· Basic Energy Sciences would receive $1.702 billion, a cut of $104.5 million from the President’s request and $9.9 million below FY14 funding.

· Biological and Environmental Research would be funded at $540 million, a cut of $88 million from the President’s request and $69.7 million below FY14.

· Fusion Energy Sciences would receive $540 million, which is $124 million above the President’s request and $35.3 million above the FY14 level. Of the total, $315 million would be allocated to the domestic research and facilities program (up $9.3 million from FY14) and $225 million to the international ITER project (up $25 million from FY14).

· High Energy Physics would be funded at $775 million, which is $31 million above the President’s request but a cut of $21.5 million from FY14. Within the total, $22 million would support the Long Baseline Neutrino Experiment and $35 million would support the Large Synoptic Survey Telescope (LSST) Camera.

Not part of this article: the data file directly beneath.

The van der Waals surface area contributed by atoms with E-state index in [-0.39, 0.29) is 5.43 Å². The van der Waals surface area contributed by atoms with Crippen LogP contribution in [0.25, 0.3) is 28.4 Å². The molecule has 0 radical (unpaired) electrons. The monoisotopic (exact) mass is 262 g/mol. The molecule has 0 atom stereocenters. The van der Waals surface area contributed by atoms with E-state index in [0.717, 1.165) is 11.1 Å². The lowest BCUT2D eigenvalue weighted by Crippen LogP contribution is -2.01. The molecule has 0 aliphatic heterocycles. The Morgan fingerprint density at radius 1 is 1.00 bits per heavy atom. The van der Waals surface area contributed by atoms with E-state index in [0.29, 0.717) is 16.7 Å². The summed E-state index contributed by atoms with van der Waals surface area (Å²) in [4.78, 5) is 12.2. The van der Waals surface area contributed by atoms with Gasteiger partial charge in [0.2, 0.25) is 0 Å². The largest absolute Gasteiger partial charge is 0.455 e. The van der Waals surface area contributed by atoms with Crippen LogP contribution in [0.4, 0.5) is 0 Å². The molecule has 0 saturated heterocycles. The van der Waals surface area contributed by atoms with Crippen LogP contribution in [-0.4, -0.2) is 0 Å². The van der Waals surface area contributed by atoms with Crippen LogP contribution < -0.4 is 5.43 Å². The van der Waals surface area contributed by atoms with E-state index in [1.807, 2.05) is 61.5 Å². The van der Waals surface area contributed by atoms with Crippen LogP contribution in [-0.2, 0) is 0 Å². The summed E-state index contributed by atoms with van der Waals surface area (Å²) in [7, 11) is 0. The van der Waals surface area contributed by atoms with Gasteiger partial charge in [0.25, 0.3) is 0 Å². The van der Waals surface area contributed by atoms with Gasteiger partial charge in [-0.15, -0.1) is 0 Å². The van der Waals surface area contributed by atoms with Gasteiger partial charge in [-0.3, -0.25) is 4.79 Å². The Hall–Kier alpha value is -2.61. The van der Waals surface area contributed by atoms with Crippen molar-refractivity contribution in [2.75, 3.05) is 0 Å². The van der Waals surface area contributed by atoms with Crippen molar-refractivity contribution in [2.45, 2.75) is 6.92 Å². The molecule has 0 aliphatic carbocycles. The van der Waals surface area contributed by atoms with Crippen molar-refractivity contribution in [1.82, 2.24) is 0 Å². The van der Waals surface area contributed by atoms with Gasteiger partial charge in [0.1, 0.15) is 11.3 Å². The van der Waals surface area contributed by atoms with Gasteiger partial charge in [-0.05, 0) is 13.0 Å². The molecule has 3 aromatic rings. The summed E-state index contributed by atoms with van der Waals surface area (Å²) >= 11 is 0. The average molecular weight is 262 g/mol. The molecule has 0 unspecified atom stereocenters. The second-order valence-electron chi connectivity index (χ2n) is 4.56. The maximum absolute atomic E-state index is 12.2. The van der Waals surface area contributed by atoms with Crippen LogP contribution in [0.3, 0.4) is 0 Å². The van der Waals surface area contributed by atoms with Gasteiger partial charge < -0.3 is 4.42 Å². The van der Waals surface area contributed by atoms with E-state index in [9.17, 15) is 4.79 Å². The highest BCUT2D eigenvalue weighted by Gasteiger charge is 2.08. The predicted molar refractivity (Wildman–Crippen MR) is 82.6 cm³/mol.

· Nuclear Energy would receive $600 million, which is $6.4 million above the President’s request and $40 million above the FY14 level.

The DOE Office of Energy Efficiency & Renewable Energy would be funded at $1.789 billion, which is $527.7 million below the President’s request and $112.7 million below the FY14 level.

 

OTHER CONGRESSIONAL ISSUES

SENATE HELP COMMITTEE MAKING PROGRESS ON HIGHER EDUCATION ACT REAUTHORIZATION  NEW

Leaders of the Senate Health, Education, Labor, and Pensions (HELP) Committee have begun developing legislation to reauthorize the Higher Education Act (HEA).